Japan's famous spring cherry blossoms and azaleas were not the only sights blooming across Tokyo in April -- the capital's streets also sprouted giant billboards sporting the faces of hundreds of candidates for elections to the city's 23 wards.
Most of the images were as predictable as bullet train timetables -- clean-shaven men in dark suits and red ties and an occasional demure woman. But close inspection revealed a handful of hopefuls even rarer than women: the foreign-born.
Among the 900 local assembly members elected, only a few were of foreign descent, including the first Indian-born Japanese politician, 41-year-old Yogendra Puranik.
Puranik garnered 6,477 votes in Edogawa Ward, finishing fifth in a race for 44 seats between 58 contestants. The leafy eastern suburb of Edogawa has in recent years become home to a concentration of Indian professionals, focused on the neighborhood of Nishikasai.
The ward, home to about 4,000 Indians, boasts a dozen Indian restaurants, three spice stores and a 600 student-strong Indian school. The bulk of the community comprises engineers and software programmers, a highly-skilled cohort that the Japanese government is keen to attract.
However, since foreign nationals cannot vote, even after years of residence, Puranik's electoral success is not due to support from the Indian community. "It was all Japanese who voted for me, in particular the young people," the newly-minted assemblyman croaked, his voice hoarse from public speaking.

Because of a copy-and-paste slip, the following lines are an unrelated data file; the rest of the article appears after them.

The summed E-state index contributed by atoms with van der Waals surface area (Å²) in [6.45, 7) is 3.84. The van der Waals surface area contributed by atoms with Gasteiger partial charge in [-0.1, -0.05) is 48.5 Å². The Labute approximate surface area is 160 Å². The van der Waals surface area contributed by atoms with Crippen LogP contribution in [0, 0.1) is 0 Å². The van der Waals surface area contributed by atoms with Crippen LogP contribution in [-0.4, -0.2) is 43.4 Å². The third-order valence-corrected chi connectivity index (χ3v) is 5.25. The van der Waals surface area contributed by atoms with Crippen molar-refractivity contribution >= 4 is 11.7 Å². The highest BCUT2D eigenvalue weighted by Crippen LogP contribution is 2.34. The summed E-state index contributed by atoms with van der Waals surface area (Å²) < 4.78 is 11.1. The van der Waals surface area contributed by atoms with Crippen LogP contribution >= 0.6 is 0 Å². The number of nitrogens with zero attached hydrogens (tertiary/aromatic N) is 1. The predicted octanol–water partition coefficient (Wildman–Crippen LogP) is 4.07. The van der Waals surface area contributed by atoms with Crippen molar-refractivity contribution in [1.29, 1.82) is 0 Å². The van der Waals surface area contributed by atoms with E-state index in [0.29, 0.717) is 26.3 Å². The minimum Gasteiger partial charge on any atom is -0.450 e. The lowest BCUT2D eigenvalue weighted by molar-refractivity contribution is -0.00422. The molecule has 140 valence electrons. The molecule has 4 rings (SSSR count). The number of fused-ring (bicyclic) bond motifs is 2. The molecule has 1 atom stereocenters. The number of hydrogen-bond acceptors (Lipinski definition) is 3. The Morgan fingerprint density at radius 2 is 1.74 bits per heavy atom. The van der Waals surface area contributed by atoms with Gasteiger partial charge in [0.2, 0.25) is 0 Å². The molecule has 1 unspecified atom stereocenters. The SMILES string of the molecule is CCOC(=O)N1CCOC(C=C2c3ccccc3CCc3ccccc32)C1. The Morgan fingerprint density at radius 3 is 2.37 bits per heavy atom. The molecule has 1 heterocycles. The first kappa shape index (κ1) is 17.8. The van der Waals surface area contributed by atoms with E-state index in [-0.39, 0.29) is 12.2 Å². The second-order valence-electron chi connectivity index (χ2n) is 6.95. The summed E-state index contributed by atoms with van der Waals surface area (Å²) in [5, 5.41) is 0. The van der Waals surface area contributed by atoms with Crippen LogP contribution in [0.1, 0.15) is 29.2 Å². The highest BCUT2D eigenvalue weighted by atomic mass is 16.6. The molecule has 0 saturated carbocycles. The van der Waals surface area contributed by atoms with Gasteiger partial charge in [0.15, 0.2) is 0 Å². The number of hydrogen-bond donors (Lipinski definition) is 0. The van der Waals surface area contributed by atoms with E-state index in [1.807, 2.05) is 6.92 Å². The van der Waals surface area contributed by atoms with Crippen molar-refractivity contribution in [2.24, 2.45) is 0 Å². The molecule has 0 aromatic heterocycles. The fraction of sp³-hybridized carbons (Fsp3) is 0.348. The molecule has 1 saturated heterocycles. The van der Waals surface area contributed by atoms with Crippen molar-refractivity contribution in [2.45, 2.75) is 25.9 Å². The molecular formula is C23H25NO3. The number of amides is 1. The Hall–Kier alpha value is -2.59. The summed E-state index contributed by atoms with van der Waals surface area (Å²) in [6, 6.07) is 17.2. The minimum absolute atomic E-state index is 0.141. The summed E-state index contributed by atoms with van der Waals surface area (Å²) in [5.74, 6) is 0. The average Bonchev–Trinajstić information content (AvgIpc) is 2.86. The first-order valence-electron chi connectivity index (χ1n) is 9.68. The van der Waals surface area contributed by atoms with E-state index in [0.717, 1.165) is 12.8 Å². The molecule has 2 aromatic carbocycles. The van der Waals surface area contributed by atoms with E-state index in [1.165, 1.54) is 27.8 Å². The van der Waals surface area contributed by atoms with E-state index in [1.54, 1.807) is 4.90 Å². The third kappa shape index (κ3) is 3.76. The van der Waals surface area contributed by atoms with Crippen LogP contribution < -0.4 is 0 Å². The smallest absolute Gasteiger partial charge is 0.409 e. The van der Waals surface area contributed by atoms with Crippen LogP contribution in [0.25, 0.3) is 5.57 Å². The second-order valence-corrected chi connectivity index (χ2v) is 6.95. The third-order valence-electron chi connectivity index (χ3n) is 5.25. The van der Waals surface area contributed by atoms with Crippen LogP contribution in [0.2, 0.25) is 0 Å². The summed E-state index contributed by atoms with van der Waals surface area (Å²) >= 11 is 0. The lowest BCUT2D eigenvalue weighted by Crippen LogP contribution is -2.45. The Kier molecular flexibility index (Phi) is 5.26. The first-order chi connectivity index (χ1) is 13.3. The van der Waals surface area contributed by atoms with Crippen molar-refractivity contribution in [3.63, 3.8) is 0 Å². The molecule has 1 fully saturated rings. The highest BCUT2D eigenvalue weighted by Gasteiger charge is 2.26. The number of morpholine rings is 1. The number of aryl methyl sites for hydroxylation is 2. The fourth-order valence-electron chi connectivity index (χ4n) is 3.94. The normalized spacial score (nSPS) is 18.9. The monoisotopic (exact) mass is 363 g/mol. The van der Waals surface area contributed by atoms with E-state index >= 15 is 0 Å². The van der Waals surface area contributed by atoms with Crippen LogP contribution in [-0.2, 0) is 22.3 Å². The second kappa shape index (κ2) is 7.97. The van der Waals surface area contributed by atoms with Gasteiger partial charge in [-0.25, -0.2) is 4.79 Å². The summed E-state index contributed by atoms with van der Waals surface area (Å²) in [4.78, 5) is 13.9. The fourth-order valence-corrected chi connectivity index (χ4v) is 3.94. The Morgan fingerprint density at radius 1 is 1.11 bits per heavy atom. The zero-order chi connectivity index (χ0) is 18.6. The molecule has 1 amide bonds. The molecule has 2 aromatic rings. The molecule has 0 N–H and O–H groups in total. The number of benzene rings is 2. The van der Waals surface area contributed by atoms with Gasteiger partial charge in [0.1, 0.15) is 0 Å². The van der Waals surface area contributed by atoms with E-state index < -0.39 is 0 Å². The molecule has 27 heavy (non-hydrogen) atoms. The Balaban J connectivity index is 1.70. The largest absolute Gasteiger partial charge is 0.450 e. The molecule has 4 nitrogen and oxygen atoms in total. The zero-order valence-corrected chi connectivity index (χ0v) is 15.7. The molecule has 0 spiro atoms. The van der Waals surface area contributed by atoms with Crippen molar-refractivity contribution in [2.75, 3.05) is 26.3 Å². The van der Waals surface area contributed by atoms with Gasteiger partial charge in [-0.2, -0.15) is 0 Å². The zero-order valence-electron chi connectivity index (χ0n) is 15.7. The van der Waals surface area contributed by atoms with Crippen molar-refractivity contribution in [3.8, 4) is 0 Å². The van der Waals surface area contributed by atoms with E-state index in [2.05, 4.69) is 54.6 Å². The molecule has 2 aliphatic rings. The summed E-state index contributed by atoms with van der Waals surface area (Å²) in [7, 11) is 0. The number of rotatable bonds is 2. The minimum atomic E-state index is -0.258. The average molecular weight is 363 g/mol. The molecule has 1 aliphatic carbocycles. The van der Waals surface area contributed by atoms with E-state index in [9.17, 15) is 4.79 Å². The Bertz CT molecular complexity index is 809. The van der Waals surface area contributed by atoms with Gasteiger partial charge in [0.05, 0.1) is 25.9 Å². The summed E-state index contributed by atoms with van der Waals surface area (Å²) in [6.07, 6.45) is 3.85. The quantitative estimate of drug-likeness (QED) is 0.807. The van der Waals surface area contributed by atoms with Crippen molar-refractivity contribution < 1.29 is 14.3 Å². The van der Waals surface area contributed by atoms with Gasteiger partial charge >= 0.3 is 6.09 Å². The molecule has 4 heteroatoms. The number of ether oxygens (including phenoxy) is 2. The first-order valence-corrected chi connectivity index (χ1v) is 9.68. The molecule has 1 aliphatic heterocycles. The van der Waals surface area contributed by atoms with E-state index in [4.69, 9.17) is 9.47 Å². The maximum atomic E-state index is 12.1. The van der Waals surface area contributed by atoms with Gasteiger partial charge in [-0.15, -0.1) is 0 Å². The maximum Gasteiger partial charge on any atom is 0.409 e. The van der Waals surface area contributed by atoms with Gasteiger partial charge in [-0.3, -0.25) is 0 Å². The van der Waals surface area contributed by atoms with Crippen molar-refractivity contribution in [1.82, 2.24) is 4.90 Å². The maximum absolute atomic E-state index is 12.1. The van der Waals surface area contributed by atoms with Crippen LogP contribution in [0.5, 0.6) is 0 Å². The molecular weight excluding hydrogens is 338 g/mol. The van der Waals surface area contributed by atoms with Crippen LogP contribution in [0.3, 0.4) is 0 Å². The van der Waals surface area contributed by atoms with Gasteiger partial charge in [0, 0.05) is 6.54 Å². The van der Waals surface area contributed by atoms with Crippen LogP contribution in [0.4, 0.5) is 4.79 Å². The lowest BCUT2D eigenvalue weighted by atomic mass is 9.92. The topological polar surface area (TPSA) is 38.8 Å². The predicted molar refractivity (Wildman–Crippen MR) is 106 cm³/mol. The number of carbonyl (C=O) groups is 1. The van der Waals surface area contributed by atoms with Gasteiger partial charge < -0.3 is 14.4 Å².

Puranik was born in Ambarnath, a suburb of Mumbai in western India. His father was a machinist in an ordnance factory and his mother a seamstress. "We never bought clothes from a store. I learned to stitch all my own clothes," he said. Eventually they moved to the city of Pune, where he enrolled for a degree in physics, studying Japanese and German in the evenings.
In 1999 Puranik secured a year-long Japanese government scholarship to research educational techniques at a university in Saitama, near Tokyo. He spent the year being awed by Japanese precision, discipline and cleanliness. In 2001 he was back in Japan, having found a job as a data analyst with IBM.
Puranik shifted from the information technology industry to banking in 2010, but the key turning point in his personal narrative came in the aftermath of the 2011 Fukushima earthquake and tsunami. Indians, like other foreigners, panicked and began to flee the archipelago. But Puranik stayed and founded a voluntary group to provide information and assistance to affected families.
He said it was then that he had an epiphany. "I realized that unlike others I was not interested in running away (from Japan) and so maybe I should settle down here; put down roots. It was time to stop living in a temporary frame of mind."
It took three interviews and a mountain of paperwork, but he was eventually successful in getting Japanese citizenship in 2012. The process included a police inspection of his home and checks on his reputation in the locality. "They asked my neighbors if I followed the garbage recycling rules," he laughed.